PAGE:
Embodiments of the present invention include controlling generation of pulses for refresh operations of a memory device having a plurality of pads to transfer information. According to an embodiment of the present invention, an apparatus includes a current source to generate current, a switch coupled to the current source and at least one of the memory device pads, and an oscillator to generate the refresh operation pulses. At least one pad receives signals from an external interface to control generation of the refresh operation pulses. The switch is responsive to a control signal to provide signals from one of the current source and the at least one pad. The oscillator is coupled to the switch to receive signals from one of the current source and the at least one pad, and generates refresh operation pulses with characteristics in accordance with the signals received from the switch. The embodiments of the present invention further include a method and a memory device for controlling generation of refresh operation pulses as described above.

The above and still further features and advantages of the present invention will become apparent upon consideration of the following detailed description of specific embodiments thereof, particularly when taken in conjunction with the accompanying drawings wherein like reference numerals in the various figures are utilized to designate like components.

BRIEF DESCRIPTION OF THE DRAWINGS

FIG. 1 is a block diagram of a memory device according to an embodiment of the present invention.

FIG. 2 is a schematic block diagram of an embodiment of a self-refresh unit of the memory device of FIG. 1.

FIG. 3 is an exemplary timing diagram of the self-refresh unit of FIG. 2.

DETAILED DESCRIPTION OF THE PREFERRED EMBODIMENTS

An embodiment of the present invention is illustrated in FIG. 1. Specifically, a memory device 10 is in the form of a chip or die and includes a plurality of memory cell arrays 20, a self-refresh unit 30 and a power or generator system 40. By way of example, memory device 10 is a dynamic random access memory (DRAM); however, the memory device may be of any type and include any desired storage capacity distributed in any fashion among the memory cell arrays. Each memory cell array 20 is configured in a matrix of intersecting rows and columns. The rows are commonly referred to as word lines. Each memory cell generally includes a storage capacitor to hold a charge and a transistor to access the charge of the capacitor. The charge may be a high or low voltage potential (referred to as a data bit), thereby providing the memory cell with two logic states.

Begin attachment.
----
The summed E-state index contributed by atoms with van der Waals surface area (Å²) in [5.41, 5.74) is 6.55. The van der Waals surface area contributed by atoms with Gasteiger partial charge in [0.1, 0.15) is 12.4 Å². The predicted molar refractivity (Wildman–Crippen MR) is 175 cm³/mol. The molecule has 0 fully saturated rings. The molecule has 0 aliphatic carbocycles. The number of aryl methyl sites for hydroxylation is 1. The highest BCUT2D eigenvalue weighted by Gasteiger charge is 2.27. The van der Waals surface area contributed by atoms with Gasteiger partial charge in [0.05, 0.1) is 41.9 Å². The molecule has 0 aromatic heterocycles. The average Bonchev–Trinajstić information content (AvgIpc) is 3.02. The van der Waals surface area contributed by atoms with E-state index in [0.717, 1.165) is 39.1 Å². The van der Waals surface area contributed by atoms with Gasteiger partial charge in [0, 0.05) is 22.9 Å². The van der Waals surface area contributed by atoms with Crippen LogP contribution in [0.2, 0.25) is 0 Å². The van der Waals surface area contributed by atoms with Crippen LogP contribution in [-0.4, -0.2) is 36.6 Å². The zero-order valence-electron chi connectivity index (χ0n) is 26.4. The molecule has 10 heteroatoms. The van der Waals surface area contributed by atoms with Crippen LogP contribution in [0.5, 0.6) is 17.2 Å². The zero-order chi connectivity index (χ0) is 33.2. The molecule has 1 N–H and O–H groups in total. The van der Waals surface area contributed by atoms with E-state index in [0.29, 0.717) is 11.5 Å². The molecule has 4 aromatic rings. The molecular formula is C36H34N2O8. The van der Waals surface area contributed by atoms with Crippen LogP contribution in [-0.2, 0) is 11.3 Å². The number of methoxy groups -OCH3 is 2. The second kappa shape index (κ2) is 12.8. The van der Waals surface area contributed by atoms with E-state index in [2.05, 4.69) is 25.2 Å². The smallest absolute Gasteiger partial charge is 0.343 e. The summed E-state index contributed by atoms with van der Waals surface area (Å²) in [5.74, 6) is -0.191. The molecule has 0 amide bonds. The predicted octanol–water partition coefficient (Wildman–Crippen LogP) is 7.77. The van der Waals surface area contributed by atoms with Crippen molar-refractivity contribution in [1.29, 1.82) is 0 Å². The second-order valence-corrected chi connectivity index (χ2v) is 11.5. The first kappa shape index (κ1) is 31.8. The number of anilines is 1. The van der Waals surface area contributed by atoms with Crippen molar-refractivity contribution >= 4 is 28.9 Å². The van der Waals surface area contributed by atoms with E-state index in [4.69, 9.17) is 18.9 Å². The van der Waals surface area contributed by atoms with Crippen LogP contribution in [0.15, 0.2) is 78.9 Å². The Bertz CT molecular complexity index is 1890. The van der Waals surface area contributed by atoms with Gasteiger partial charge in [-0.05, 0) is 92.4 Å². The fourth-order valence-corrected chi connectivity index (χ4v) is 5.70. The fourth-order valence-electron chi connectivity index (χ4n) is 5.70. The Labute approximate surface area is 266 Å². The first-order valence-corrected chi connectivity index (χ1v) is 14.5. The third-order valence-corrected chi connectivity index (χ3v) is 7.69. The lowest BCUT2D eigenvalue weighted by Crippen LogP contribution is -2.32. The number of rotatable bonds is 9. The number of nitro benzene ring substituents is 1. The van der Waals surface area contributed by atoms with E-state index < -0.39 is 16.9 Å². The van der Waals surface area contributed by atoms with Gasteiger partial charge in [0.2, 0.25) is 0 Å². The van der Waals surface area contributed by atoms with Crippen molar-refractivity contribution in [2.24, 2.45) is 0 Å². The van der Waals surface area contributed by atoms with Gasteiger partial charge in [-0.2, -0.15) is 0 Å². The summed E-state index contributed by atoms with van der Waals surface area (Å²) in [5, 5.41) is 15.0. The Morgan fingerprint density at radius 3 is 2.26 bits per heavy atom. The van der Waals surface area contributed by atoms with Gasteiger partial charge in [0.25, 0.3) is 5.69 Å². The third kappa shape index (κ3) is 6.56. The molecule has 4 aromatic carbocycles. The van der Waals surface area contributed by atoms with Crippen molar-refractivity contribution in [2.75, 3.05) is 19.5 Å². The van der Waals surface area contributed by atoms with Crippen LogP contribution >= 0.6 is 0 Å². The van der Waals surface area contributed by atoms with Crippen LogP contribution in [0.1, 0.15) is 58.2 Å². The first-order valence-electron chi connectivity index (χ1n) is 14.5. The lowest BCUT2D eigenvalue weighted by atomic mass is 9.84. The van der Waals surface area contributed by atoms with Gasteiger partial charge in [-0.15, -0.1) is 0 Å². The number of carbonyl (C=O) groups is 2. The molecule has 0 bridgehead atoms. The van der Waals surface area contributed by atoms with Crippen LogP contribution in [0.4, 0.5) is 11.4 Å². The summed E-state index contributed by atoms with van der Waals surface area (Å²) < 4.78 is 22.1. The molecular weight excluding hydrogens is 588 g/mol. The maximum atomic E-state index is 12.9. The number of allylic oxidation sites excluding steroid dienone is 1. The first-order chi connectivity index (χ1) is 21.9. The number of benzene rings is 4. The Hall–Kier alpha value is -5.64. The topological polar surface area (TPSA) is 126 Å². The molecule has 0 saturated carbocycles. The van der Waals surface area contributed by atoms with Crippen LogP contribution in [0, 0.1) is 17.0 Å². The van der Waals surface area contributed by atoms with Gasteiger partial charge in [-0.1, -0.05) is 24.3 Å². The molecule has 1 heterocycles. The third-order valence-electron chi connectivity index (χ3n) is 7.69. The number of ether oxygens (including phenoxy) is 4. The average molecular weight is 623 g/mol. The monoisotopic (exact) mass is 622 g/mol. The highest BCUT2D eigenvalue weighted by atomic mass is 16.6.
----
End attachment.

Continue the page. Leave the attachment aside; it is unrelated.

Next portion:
The memory cells must be refreshed periodically due to leakages within the capacitors storing the charges (or bits). Accordingly, self-refresh unit 30 generates self-refresh pulses to enable each memory cell to be refreshed according to a desired specification as described below. Further, power or generator system 40 generates appropriate internal voltages for memory operation. For low power memory designs (e.g., CellularRAMs, MobileRAMs, etc.), a portion of the generator system is clocked to permit that system to be enabled a certain percentage (e.g., 10%, etc.) of the time during a self-refresh mode in order to conserve current. The clocked standby mode (e.g., mode or time interval in which the generator system is idle) for the generator system is controlled by control signals or pulses received from self-refresh unit 30 based on the generated self-refresh pulses. The memory cell arrays, and generator system may be implemented by any conventional or other components performing the functions described herein.

Memory device 10 may be coupled to a test unit 50 to perform various memory tests. The test unit may be implemented by any conventional or other test units and preferably includes a processor with software (e.g., programs, etc.) and/or hardware modules enabling the test unit to transfer appropriate signals with the memory device to conduct tests and evaluate corresponding test results. The memory device typically includes a series of pads or contacts 45, where the test unit preferably employs a probe card 55 to access the pads and enable information to be transferred between the memory device and test unit.